Inevitably, as you begin to publish more content, your writing style will become smoother with practice. But what about those early blog posts? They may still be published on your site, but long forgotten by search engines by not being long enough flip the parameter of a quality post, or simply by changes to the algorithms that now favor different ranking factors.
Starting with blogs; there isn’t a hard and fast rule for how long a blog post should be. However over time it easy to set benchmarks of 300-500 word minimum post. The former if you are publishing weekly or better, the latter if you are posting less frequently. The more, the better, especially if it is content that is engaging to the user. Periodically, you should revisit your old content.
Step 1 – Scan for Broken Links
Do a quick search for a broken link scanner. On the Mac, I use an app from the Mac App Store called Integrity ($free), but there are plenty available online, just a quick search away: [broken link scanner](https://www.google.com/search?q=broken+link+scanner). Scan your site and start cleaning up those broken links, both internal and external links. This includes removing a link if you can’t find a new destination for that link.
Step 2 – Combining Old Blog/News Posts
You may have written several old posts about a similar topic. Identify 3-4 of those old posts (and their URLs) and head over to Google Analytics. Go to Behavior -> Site Content -> All Pages. Then give yourself a healthy date range of the last three months. Expand out your Show Rows to 250 or so. The first thing we want to identify is if any of those posts are getting any significant traffic. If so, identify the strongest URL. This will be where you combine those older posts into one longer post. If not, feel free to create a brand new post where you are combining the older posts.
Once you publish to new, longer post. You will want to institute a 301 redirect on the old URLs to the new URL. A 301 redirect simply tells the browser “Hey, what used to be here, is now permanently moved to this new URL, so I’m sending you over there now.” But the biggest benefit isn’t necessarily for the users. This also tells the search engines “Hey, that page you thought was valuable enough to show in your search results, we moved it to over here.” To search engines, they will soon give the new URL all of the same search value it gave the old URL. With the updated content, this should build upon the value of the page and improve its performance in search.
Step 3 – Scan for Dated Content (And Analyze)
In addition to those old blog posts, you might also find some dated content that is no longer relevant. Especially low value content like “Come see us at booth 34 at the 2004 Industry Trade Show.” Again, take note of the URLs and head back to Google Analytics to see if any of this old content is even generating traffic. You could even expand the date range to the last year and see what, if any, traffic these posts are getting.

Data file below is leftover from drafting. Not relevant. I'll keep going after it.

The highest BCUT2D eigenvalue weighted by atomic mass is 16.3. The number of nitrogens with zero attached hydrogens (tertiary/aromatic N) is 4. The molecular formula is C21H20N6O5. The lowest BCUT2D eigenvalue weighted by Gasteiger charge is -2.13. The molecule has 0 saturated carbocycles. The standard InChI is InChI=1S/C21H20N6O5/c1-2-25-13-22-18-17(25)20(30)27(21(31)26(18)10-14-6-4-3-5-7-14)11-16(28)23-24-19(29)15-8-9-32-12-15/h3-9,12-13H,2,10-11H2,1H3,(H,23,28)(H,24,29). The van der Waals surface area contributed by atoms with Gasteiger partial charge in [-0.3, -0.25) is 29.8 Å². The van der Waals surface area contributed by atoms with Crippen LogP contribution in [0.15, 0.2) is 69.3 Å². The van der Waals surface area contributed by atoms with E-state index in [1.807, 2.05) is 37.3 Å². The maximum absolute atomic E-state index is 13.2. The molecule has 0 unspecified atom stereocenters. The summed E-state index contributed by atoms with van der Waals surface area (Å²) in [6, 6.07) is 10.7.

If any of these posts aren’t getting any traffic (0-24 over the last year), you can just delete them outright. If your traffic counts are higher to these individual URLs, we need to dig a little deeper. If this traffic is coming from inbound links (as opposed to search traffic) you could reach out and see if you could get the link changed to a more relevant page of content on your site. Or, if simply follow the 301 redirect method above to point the old page to a more relevant page of content on your site.
If any of these old URLs are getting a lot of traffic, especially from search results, you have an evergreen page of content on your site and you should make a conscious effort to continuously improve this page, either as a jumping off point to other pages on your site to interlink or adding a Call to Action (CTA) to trigger some sort of user behavior.
Step 4 – Apply to the Rest of your Site
Both of the actions laid out in Steps 3 and 4 are also applicable to the rest of your site. Go through your services section. Do you have many pages that could be combined into one? Do you have content that applies to unique industries that you could build out a strong industry-focused page? Is some of your terminology dated or could your pages use some internal links or CTA?
Step 5 – Schedule This Activity
This isn’t a one-time fix. Make the time to scan your site for broken links periodically. Repurpose/combine old content at least on an annual basis. Revisit your dated content (like the trade show announcement example) and update that page after the conference to recap announcements that were made or links to documents (like Powerpoint Presentations) and thus adding depth to the content.
A website shouldn’t remain static. Just like your yard, you should get in there once in a while and pull some weeds, trim up the tree branches and fertilize the garden.